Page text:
left Chipole for the weekend to visit our friends Paul and Tyler, two
Johnnies living at Hanga Abbey. There is one bus a day that goes from
Chipole to Songea (where we catch another bus to Hanga) and it leaves
on Saturdays at 4:30 AM. On this particular day, the bus was
especially packed because the secondary school girls were all headed
home for mid-term break. Almost instinctively, I reached for my IPod
to help pass the time, since the trip to Songea can vary from 2-4
hours long.  Just as I reached for it, though, the girls broke out in
song. Teenagers. At 4:30 in the morning. Many of them would stand for
the whole four hours it would take to get to Songea that day, singing
all the while. I realized they were doing just what I was trying to
do, pass the time, make the trip a little more enjoyable and
ultimately, entertain themselves.

Perhaps it’s the leisurely pace of Tanzanian culture, (everything
takes longer, people usually running late, in fact time is rarely paid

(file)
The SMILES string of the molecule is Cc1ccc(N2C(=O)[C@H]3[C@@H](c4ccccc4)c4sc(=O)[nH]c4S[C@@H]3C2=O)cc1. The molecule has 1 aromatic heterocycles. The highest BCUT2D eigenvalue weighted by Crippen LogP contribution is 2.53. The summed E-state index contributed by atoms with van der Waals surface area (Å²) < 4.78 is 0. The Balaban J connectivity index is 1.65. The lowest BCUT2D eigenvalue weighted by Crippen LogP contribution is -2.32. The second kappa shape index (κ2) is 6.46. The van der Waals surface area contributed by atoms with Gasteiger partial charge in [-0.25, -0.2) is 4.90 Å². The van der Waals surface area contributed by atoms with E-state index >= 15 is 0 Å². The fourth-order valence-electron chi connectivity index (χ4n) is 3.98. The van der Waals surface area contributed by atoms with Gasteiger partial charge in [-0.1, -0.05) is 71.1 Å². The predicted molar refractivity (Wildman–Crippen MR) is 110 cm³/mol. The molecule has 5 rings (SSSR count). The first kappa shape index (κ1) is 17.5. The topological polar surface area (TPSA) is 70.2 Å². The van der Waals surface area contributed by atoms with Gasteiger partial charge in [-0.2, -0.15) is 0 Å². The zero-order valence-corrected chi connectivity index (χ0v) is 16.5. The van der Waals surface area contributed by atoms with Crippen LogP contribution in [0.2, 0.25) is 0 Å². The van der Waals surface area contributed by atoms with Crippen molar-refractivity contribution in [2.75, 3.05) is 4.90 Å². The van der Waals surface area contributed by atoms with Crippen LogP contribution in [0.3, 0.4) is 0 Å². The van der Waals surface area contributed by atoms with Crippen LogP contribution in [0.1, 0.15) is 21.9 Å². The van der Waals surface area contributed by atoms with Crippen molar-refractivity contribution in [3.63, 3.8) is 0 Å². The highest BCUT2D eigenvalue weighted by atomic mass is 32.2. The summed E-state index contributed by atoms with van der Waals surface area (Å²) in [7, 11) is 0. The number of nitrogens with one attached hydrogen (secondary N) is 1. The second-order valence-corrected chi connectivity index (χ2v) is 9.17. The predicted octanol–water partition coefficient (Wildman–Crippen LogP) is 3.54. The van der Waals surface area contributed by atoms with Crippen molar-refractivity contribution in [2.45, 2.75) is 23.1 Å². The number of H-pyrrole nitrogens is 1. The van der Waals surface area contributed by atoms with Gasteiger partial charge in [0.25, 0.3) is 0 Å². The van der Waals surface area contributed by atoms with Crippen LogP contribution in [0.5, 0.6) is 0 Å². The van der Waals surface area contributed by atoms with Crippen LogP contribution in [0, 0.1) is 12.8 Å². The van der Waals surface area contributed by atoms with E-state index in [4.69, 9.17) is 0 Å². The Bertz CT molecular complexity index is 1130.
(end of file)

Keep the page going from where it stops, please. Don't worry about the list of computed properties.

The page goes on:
attention to) but it’s a skill I’ve noticed I’m developing here: the
art of passing time. Whether its getting lost in a daydream while
mixing, cutting and frying over 1500 doughnuts in the bakery, playing
a song in my head during our half hour walk to school each day, or
coming up with an idea for the next best-selling novel while waiting
for a car in Songea, a few spare hours has begun to feel less like
wasted time and more like an opportunity.

What is most interesting to me is that for people here, they make
every effort to make these activities communal and most of mine
remains in my own head. This has never been more apparent than over
the last two days. When we returned from Hanga, we returned to the
celebrations of first and final vows. These two days are difficult to